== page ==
Halfway through our tour, I realized I was wearing a Yankees cap. I have no idea why I would wear a Yankees cap to Fort Morgan. It's sacrilegious, disrespectful, and just plain stupid. Southerners take this stuff seriously.

Adventures in Alabama: Fried Dill Pickles

Ryan and Heather enjoying Shannon's Fried Dill Pickles

My regular readers know of my love for fried dill pickles. Yum. I first discovered them at Cock of the Walk restaurant as a youngster in Mobile, and Ryan and I delighted (or horrified, in some cases) our dearest friends and family by serving them at our rehearsal dinner. The beloved Cock of the Walk restaurant was blown away by the Hurricane, so I have to find new venues for this wonderful appetizer.

My good friend Shannon Simmons had read of my anticipation and excitement and made them for us on Sunday night. Shannon has been a friend since the summer between freshman and sophomore year of high school when we met in Health/Driver's Ed in summer school. Over the course of that summer, I shared with her the plot of Phantom of the Opera and she shared with me her love of Les Miz, and our friendship was cemented. She's built an impressive resume as pianist extraordinaire (she was playing Rachmaninoff before we were old enough to spell it), versatile musical theatre performer (from Eve to Fruma Sarah), Miss University of Mobile, and even Azalea Trail Maid.

Here is Shannon's recipe: All I do is mix some eggs and milk together, dip the dill pickle slices in that, and then throw them in some Zatarain's Fish Fry (southern crispy style) and then deep fry in a fry daddy.

**Heather's note: you want to use dill pickle slices-- the flat round kind like you put on burgers, not the pickle spears. That would be gross.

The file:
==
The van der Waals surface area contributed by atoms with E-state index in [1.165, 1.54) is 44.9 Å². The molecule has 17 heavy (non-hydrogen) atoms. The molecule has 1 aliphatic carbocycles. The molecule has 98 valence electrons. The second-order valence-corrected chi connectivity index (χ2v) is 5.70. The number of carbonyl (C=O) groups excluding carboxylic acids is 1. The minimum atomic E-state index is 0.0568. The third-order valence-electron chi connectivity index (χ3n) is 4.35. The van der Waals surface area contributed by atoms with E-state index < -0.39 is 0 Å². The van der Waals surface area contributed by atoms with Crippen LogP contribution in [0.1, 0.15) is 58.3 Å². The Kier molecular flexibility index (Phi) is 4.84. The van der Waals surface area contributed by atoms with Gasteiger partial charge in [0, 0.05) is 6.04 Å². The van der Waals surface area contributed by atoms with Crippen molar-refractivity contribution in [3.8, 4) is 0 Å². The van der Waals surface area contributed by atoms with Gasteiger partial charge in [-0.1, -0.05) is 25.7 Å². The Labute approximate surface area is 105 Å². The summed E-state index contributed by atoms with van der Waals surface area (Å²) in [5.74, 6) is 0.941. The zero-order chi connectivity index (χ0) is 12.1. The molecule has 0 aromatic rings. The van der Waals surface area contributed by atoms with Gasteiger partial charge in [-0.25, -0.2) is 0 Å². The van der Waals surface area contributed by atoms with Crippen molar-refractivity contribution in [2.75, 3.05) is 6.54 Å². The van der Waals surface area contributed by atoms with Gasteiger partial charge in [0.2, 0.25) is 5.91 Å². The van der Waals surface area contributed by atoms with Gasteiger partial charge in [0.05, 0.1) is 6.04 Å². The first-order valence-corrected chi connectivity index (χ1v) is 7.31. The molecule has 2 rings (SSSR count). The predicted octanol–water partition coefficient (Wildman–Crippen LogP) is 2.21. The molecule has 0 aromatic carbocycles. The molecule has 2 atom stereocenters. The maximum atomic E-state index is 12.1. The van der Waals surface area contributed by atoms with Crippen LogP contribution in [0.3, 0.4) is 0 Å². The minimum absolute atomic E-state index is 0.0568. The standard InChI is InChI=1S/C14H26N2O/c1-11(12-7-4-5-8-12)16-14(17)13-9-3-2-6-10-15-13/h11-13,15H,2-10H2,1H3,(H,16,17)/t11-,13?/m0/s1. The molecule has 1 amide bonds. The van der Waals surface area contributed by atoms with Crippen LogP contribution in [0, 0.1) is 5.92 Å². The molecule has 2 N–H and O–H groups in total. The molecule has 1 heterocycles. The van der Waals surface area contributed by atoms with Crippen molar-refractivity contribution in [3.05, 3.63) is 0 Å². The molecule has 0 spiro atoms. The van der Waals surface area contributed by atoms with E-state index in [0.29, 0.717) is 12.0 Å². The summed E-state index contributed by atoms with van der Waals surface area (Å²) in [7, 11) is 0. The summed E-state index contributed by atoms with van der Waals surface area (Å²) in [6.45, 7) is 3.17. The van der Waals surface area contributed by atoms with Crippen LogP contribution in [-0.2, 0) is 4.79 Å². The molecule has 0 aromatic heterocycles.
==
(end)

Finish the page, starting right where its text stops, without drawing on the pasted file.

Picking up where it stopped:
Thanks for the pickles, Shannon. And come visit-- I mean move to-- DC soon!

Adventures in Alabama: Gran's 90th

Ryan, me, Gran the Birthday Girl, Laura the Pregant Girl, and Casey

Our primary reason for making the long journey home was to celebrate my Gran's 90th birthday. Technically, she did not roll over to the start of the 10th decade mark until July 5, but we decided to celebrate early on July 30. Over sixty of her friends and family, spanning several generations, came out to dig into some cake and punch. My personal favorite part of the lavish food bar was the bacon cheese ring from Naman's. Sound weird? You haven't tried it. I gained my first five pounds of the trip eating that.

Back to Gran...

Gran, known originally as Edith Massey, was born in 1917. That's the year that the United States entered World War I. And that means Gran has seen a lot of history in her life-- the roaring twenties, the Great Depression, the bombing of Pearl Harbor, the baby boom, the birth of rock and roll, the Korean War, the Vietnam War, Watergate, the fall of the Berlin wall, Desert Storm, September 11. She saw the rise of communism and the fall of communism. She saw the evolution from phonograph to boombox to walkman to iPod. She saw the annual Christmas toy craze move from Raggedy Ann to the viewmaster 3-D viewer to Mr. Potato Head to Rubik's Cube to Cabbage Patch Kids to Tickle Me Elmo.